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Mothers may pass on jab fears to infants

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Children whose mothers are anxious about vaccinations are more likely to be scared themselves, according to UK research.

The preliminary study examined 50 mothers and their two-month-old babies during routine vaccinations.

The experts looked at the pain expression of babies before, during and after the injections.

Results indicated that babies with first-time mothers exhibited signs of significantly more pain before the needle insertion and during the vaccination than those with experienced mothers.

Researchers believe the heightened pain levels could be directly related to the mother’s anxiety about the procedure

Meanwhile, the mothers were also asked to estimate the pain felt by their baby during the procedure.

These findings, published in the Journal of Reproductive and Infant Psychology, suggest that both new and experienced mothers overestimate their child’s pain.

Dr Nadja Reissland, from Durham University’s Department of Psychology, who led the research, explained that although most mums feel apprehensive about their baby’s first immunisations, it is particularly daunting for new mums.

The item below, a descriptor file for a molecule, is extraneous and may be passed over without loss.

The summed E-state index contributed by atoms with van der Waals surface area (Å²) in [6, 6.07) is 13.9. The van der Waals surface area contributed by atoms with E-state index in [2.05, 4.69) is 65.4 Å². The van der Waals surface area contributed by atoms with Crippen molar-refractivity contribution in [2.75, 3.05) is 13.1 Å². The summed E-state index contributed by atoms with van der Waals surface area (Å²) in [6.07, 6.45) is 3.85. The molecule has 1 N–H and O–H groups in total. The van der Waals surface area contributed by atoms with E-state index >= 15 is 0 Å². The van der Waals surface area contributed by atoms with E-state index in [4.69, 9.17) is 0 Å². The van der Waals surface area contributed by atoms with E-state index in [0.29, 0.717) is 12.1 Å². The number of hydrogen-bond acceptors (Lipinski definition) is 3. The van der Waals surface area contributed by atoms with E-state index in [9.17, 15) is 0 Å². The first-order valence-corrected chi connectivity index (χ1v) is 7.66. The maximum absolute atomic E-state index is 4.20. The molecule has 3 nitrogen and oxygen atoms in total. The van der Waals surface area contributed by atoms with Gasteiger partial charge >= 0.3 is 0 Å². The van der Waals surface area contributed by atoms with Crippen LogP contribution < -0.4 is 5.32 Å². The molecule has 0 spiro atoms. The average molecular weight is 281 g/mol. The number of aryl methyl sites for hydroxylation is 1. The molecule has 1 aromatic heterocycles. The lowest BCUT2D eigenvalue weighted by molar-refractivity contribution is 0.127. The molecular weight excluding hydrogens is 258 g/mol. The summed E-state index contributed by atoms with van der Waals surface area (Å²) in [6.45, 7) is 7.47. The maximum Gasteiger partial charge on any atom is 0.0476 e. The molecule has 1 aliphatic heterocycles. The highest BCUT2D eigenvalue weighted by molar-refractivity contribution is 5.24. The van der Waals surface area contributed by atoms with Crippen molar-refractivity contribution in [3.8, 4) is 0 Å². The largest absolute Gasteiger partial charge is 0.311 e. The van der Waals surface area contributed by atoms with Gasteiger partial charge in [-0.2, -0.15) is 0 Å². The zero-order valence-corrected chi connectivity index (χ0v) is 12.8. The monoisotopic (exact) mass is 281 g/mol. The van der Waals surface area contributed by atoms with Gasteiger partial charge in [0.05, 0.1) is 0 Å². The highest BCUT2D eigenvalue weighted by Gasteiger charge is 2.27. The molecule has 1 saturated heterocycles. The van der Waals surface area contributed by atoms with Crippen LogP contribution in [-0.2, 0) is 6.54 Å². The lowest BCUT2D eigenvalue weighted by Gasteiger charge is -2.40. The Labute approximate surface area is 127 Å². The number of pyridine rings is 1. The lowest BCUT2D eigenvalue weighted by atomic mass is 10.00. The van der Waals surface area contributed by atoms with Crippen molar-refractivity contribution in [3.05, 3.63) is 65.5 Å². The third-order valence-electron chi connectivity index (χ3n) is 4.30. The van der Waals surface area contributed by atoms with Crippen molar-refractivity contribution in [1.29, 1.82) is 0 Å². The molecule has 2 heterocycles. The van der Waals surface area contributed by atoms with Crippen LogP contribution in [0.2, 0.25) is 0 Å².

“It is possible that first-time mothers get more stressed about taking their baby for their immunisations due to the unfamiliarity of the process, and how much pain they believe their babies are in could stop them from taking their babies for follow-up vaccinations,” she said.

“This could result in children having incomplete immunisations.”

With this in mind, Dr Reissland stressed how important it is for first-time mothers to be made to feel comfortable to reduce anxiety.

Dr David Elliman, an immunisation expert from the Royal College of Paediatrics and Child Health, said: “It’s extremely common for children to become nervous just before [clinicians] carry out these vaccinations.

“The mother’s behaviour during this time is very important in reducing the pain felt by their baby when being immunised - something this study emphasises.”


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